President Barack Obama didn't do very well in Wednesday's first presidential debate, to say the least. He seemed listless and looked like he was sitting back on his pretty comfortable lead in the polls. He didn't even challenge Mitt Romney on his claim – withdrawn the day after the debate – that he wasn't interested in 47 per cent of Americans.
Mr Obama did seem to have the economic argument on his side: Mr Romney was full of promises but no detail. How exactly was he going to create 12 million jobs, given that he was planning to balance the budget? Was he really not going to lower the taxes on the rich?
All along the economy was going to be crucial to the election outcome. The Republicans had been pushing the argument that people were worse off under Mr Obama, given that there had been 43 successive months with the unemployment rate above 8 per cent, which contrasts with the 7.8 per cent Mr Obama inherited in January 2009.
Mr Obama's electoral prospects had already been given a helping hand by the Federal Open Market Committee, which restarted quantitative easing on 13 September, through additional purchases of mortgaged-backed securities (MBS), with the stated intent of boosting the economy.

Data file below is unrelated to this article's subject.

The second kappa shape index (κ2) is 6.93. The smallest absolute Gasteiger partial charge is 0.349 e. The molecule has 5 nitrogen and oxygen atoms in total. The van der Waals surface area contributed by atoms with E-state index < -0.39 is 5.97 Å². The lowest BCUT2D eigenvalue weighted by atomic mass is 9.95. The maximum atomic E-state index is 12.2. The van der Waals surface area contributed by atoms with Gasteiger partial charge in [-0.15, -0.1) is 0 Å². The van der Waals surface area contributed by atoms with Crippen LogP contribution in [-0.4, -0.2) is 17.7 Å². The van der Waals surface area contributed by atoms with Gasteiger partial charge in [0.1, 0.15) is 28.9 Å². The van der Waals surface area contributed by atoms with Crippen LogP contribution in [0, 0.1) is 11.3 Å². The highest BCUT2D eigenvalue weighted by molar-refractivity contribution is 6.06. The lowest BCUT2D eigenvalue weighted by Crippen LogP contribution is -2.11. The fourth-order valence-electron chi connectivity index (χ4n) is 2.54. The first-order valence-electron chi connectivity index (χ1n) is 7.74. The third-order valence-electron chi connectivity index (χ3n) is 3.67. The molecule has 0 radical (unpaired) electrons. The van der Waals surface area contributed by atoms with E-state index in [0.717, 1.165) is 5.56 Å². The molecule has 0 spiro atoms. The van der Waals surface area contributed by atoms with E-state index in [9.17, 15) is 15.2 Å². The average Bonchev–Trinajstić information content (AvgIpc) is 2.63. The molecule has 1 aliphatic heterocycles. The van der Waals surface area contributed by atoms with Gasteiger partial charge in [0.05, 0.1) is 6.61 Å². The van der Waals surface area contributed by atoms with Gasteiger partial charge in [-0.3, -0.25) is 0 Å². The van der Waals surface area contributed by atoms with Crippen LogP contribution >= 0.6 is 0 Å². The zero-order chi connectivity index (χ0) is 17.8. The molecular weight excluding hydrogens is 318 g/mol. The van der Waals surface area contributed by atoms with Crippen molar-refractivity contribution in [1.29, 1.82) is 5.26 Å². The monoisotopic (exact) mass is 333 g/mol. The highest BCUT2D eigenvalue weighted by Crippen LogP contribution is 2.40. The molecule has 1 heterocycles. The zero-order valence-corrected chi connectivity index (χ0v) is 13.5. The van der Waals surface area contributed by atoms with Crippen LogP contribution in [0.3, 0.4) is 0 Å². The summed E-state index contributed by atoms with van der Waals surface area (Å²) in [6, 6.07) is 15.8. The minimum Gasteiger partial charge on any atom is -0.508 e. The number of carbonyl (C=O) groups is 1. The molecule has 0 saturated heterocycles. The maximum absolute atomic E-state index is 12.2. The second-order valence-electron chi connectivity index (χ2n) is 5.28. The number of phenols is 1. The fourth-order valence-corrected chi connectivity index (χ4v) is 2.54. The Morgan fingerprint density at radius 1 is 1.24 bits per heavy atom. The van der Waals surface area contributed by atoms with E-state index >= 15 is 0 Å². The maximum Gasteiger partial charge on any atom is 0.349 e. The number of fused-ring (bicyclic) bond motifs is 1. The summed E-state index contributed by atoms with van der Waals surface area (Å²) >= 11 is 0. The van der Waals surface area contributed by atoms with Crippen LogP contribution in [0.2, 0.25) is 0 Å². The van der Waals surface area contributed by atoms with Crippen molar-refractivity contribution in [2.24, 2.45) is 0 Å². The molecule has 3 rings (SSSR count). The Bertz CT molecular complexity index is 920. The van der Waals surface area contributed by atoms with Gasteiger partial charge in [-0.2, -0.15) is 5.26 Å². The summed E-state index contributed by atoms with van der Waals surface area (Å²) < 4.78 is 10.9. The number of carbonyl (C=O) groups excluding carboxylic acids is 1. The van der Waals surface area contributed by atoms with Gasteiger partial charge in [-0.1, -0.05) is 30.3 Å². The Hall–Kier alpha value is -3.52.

Some questioned the timing as openly political, given it occurred so close to the election. Maybe it was and maybe it wasn't, but it probably wasn't a smart move by Mr Romney to say that he would not renew Chairman Bernanke's term if he were elected. Central bankers value their independence, and don't take too kindly to being told what to do by politicians.I do recall at one MPC meeting Sir Mervyn King told the Treasury representative that he should tell the Prime Minister, Gordon Brown, to "shut up".
The big deal, though, were the much-awaited Bureau of Labor Statistics (BLS) jobs data published on Friday, just two days after the debate, which really do look like game-changers. The biggest news was the fact that the unemployment rate for September was 7.8 per cent compared with 8.1 per cent in July; the number of unemployed fell by 456,000 on the month. The consensus among economists was that the rate would actually rise to 8.2 per cent.
This, of course, has given a much-needed boost to Mr Obama, who could now counter that the 43-month string had been broken and unemployment was back to where it was when he took office. There was other good news, that people were no longer dropping out of the labour force – what labour economists call a "discouraged worker" effect. The labour force grew by 400,000 on the month. Plus the unemployment rate of African Americans fell from 14.1 per cent to 13.4 per cent on the month. The unemployment rate for high-school drop-outs fell by a similar amount on the month from 12.0 per cent to 11.3 per cent.
Data on the number of jobs are available both from the household survey plus from a survey of employers. The household survey has broader coverage than the employer one and includes the self-employed, unpaid family workers, agricultural workers, and private household workers.